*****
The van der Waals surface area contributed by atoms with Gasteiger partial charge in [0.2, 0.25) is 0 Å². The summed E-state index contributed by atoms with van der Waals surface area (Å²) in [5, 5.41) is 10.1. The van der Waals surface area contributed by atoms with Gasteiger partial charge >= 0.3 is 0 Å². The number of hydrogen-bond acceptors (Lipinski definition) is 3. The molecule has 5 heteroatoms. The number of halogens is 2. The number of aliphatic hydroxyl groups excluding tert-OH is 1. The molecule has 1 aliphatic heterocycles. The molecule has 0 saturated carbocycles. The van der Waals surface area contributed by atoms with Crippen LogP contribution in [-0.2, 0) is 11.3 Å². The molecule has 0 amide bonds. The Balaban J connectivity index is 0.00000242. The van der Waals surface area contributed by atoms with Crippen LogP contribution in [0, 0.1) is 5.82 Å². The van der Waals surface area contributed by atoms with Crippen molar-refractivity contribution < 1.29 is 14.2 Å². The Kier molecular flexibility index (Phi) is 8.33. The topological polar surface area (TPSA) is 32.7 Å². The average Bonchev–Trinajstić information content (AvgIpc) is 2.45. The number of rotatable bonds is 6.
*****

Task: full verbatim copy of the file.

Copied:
The van der Waals surface area contributed by atoms with Gasteiger partial charge in [0.2, 0.25) is 0 Å². The summed E-state index contributed by atoms with van der Waals surface area (Å²) in [5, 5.41) is 10.1. The van der Waals surface area contributed by atoms with Gasteiger partial charge >= 0.3 is 0 Å². The number of hydrogen-bond acceptors (Lipinski definition) is 3. The molecule has 5 heteroatoms. The number of halogens is 2. The number of aliphatic hydroxyl groups excluding tert-OH is 1. The molecule has 1 aliphatic heterocycles. The molecule has 0 saturated carbocycles. The van der Waals surface area contributed by atoms with Crippen LogP contribution in [-0.2, 0) is 11.3 Å². The molecule has 0 amide bonds. The Balaban J connectivity index is 0.00000242. The van der Waals surface area contributed by atoms with Crippen LogP contribution in [0, 0.1) is 5.82 Å². The van der Waals surface area contributed by atoms with Crippen molar-refractivity contribution < 1.29 is 14.2 Å². The Kier molecular flexibility index (Phi) is 8.33. The topological polar surface area (TPSA) is 32.7 Å². The average Bonchev–Trinajstić information content (AvgIpc) is 2.45. The number of rotatable bonds is 6.